Book Review: The Phantom Tollbooth

Author: Norton Juster
Language: English
Verdict: Still Deciding

If you ask me how I felt about this book, I am still deciding. I had this feeling after I watched Forrest Gump.

Anyways, before discussing the book, let me tell you how I stumbled upon this one.

You see, I was down with a bad mood for past couple of weeks, the fault goes to last few books I read. Don’t get me wrong, they were good books, but definitely sad and depressing. Thus, I started looking for something different, something joyful like an adventure in a far away land full of wonders. I asked many of friends, and to my despair all of them suggested something either about life or about death.

You know what, my hubby knew me better. Although he does read a lot of fictions, but he was able to find me this book.

I did not start with any expectation at all, just a light book to brighten up my mood. And my-o-my I was caught by surprise.

If I have to tell you how this book felt, I have to mention few other books, let’s take “Wizard of OZ” or “Alice in Wonderland” or “Chronicles of Narnia”. These books told us stories of young boys and girls, who went to far away lands and had adventures of their lives. These adventures were full of wonders. They are beautiful creations of pure imaginations.

On the other hand there are “Haw Jaw Baw Raw Law” by Sukumar Ray or “Buro-Angla” byAbanindranath Tagore or “Charlie and the Chocolate Factory” by Roald Dahl, and you will find imagination just a little bit contaminated by wisdom.

And in this particular book “The Phantom Tollbooth”, imagination and wisdom are so inter-tangled that it is hard to take them apart.

I don’t know now, how I would have felt, if I had read this book when I was young. As an adult, I can see how this book tells us about knowledge and ignorance, and how one is capable of great things if he or she sets the mind into. This book says that just a will to try something knock downs the first obstacle of impossibility-

“…what you can do is often simply a matter of what you will do”

Assuming something impossible at first-place, stops us from try it out.

“…so many things are possible just as long as you don’t know they’re impossible”

When I started the book, I was bored and I was tired. Milo, the protagonist, was also bored with his life at a very young age. I didn’t need to put a lot of effort in this book, since the mood resonated with my own. I also embarked in an adventure alongside Milo and Tock the watchdog and a bug named Humbug, while they started their quest to bring back two princesses Reason and Rhyme to the kingdom of Wisdom, from where her two brothers, the king of Dictionopolis and King of Digitopolis, banished them to the mountain of ignorance to live in the Castle in the Air.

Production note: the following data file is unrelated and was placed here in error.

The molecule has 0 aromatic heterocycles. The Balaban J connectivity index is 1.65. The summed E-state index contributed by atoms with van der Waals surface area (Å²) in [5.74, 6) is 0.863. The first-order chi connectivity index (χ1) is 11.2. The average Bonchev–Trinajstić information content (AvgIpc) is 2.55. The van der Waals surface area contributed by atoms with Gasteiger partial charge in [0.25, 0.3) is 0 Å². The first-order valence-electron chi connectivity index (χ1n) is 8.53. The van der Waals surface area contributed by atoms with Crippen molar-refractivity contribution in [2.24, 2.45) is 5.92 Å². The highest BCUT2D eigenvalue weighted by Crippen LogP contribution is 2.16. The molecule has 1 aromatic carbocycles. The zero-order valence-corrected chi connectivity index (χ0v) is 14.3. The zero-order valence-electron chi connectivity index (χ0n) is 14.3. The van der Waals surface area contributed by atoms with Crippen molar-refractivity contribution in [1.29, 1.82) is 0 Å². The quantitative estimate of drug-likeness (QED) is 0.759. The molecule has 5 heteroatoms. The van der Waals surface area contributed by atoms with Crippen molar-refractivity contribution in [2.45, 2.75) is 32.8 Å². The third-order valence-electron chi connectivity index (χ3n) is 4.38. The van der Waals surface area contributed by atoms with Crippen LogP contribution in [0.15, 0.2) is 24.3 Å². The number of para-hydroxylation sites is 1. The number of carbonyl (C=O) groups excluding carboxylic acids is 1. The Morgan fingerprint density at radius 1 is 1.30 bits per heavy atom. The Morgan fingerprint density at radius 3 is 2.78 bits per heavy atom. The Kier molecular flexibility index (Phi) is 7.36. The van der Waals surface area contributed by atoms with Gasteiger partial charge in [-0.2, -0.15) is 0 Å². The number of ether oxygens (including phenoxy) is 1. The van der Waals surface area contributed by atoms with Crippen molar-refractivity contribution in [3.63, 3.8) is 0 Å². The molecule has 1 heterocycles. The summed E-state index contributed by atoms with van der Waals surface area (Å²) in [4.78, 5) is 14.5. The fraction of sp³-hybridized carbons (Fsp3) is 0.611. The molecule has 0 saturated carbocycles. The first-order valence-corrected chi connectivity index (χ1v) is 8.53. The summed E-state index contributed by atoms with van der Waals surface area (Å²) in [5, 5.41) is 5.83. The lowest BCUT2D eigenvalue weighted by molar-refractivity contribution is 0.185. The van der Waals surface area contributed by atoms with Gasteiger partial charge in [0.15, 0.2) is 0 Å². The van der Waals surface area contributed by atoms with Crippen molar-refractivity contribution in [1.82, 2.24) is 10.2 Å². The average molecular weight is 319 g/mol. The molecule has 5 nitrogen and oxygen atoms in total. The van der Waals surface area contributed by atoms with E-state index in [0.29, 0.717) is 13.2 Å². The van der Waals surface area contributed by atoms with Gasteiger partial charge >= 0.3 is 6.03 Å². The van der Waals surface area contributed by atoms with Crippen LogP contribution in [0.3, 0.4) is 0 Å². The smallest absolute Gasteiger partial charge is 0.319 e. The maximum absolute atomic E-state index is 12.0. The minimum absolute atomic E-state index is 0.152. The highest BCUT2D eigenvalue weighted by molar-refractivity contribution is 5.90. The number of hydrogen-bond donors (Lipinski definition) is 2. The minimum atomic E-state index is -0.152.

Don’t read further if you want to read the book, next part of this review contains spoilers

Milo starts his journey at Doldrums and continues through Dictionopolis, where they harvest words and sell them in a great market. He meets Tock the watchdog, a bug named Humbug, a bee named spelling-bee, and a witch named Which and not to mention the great king Azaz.

They, Milo, Tock and Humbug, carry on their journey through Forest of Sight and Valley of Sound. Before they reach Digitopolis they once jump to Conclusion (an island) and come out of there after swimming the great Sea of Knowledge.

“… you can swim all day in the Sea of Knowledge and still come out completely dry. Most people do.”

From the mines of Digitopolis, where they dig out numbers, Milo and his two companions go to the Mountain of Ignorance to rescue princess Rhyme and prince Reason. They come across a few demons here and there, like Triple Demon of Compromise, Horrible Hopping Hindsight, Gorgons of Hate and Malice, Overbearing Know-it-all, Gross Exaggeration, Threadbare Excuse and many others.

The scariest of them all was the faceless demon of petty tasks and worthless jobs, ogre of wasted effort and monster of habit, who informed Milo the importance of not so important jobs.

“If you only do the easy and useless jobs, you’ll never have to worry about the important ones which are so difficult. You just won’t have the time. For there’s always something to do to keep you from what you really should be doing…”

However, from this journey Milo learned a lot, he learnt about the important aspect of a journey-

“… the most important reason of going from one place to another is to see what’s in between…”

He learnt about choices,

“Just because you have a choice, it doesn’t mean that any of them has to be right”

A thing or two about making mistakes

“You must never feel badly about making mistakes, …as long as you take the trouble to learn from them. For you often learn more by being wrong for the right reasons than you do by being right for the wrong reasons.”

The purpose of learning

“…but it’s not just learning things that’s important. It’s learning what to do with what you learn and learning why you learn things at all that matters.”

And most important of all he learnt to dig deep, without jumping to conclusion,

“It certainly pays to have a good look at things”.
It was a nice read, my mood is back up again and I am all set to try something new.
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